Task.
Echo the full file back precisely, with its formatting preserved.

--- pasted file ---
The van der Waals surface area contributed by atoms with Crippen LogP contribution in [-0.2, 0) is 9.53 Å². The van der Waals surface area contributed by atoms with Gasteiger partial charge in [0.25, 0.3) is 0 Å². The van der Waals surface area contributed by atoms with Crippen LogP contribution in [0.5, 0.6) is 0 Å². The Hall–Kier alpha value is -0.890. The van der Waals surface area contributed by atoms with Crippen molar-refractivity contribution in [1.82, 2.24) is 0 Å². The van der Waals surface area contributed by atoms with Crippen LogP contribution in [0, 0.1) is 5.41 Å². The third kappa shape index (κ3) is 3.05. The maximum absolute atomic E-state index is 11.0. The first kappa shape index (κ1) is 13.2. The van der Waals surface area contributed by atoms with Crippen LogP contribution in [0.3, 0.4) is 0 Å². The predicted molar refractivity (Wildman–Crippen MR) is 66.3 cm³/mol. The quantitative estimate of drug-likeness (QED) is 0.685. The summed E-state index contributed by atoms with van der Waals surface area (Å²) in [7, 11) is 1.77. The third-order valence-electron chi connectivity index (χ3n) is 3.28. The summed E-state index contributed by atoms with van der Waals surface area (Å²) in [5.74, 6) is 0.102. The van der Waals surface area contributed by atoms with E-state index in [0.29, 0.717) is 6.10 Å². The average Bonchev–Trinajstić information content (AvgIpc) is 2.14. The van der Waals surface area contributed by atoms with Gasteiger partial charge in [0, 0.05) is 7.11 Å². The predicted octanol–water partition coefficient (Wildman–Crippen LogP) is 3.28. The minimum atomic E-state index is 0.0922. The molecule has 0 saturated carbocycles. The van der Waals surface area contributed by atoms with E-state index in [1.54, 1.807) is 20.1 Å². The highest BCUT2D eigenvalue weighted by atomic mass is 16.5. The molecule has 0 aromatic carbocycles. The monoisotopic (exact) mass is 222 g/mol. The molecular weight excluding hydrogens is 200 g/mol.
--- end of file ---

The van der Waals surface area contributed by atoms with Crippen LogP contribution in [-0.2, 0) is 9.53 Å². The van der Waals surface area contributed by atoms with Gasteiger partial charge in [0.25, 0.3) is 0 Å². The van der Waals surface area contributed by atoms with Crippen LogP contribution in [0.5, 0.6) is 0 Å². The Hall–Kier alpha value is -0.890. The van der Waals surface area contributed by atoms with Crippen molar-refractivity contribution in [1.82, 2.24) is 0 Å². The van der Waals surface area contributed by atoms with Crippen LogP contribution in [0, 0.1) is 5.41 Å². The third kappa shape index (κ3) is 3.05. The maximum absolute atomic E-state index is 11.0. The first kappa shape index (κ1) is 13.2. The van der Waals surface area contributed by atoms with Crippen LogP contribution in [0.3, 0.4) is 0 Å². The predicted molar refractivity (Wildman–Crippen MR) is 66.3 cm³/mol. The quantitative estimate of drug-likeness (QED) is 0.685. The summed E-state index contributed by atoms with van der Waals surface area (Å²) in [7, 11) is 1.77. The third-order valence-electron chi connectivity index (χ3n) is 3.28. The summed E-state index contributed by atoms with van der Waals surface area (Å²) in [5.74, 6) is 0.102. The van der Waals surface area contributed by atoms with E-state index in [0.29, 0.717) is 6.10 Å². The average Bonchev–Trinajstić information content (AvgIpc) is 2.14. The van der Waals surface area contributed by atoms with Gasteiger partial charge in [0, 0.05) is 7.11 Å². The predicted octanol–water partition coefficient (Wildman–Crippen LogP) is 3.28. The minimum atomic E-state index is 0.0922. The molecule has 0 saturated carbocycles. The van der Waals surface area contributed by atoms with E-state index in [1.54, 1.807) is 20.1 Å². The highest BCUT2D eigenvalue weighted by atomic mass is 16.5. The molecule has 0 aromatic carbocycles. The monoisotopic (exact) mass is 222 g/mol. The molecular weight excluding hydrogens is 200 g/mol.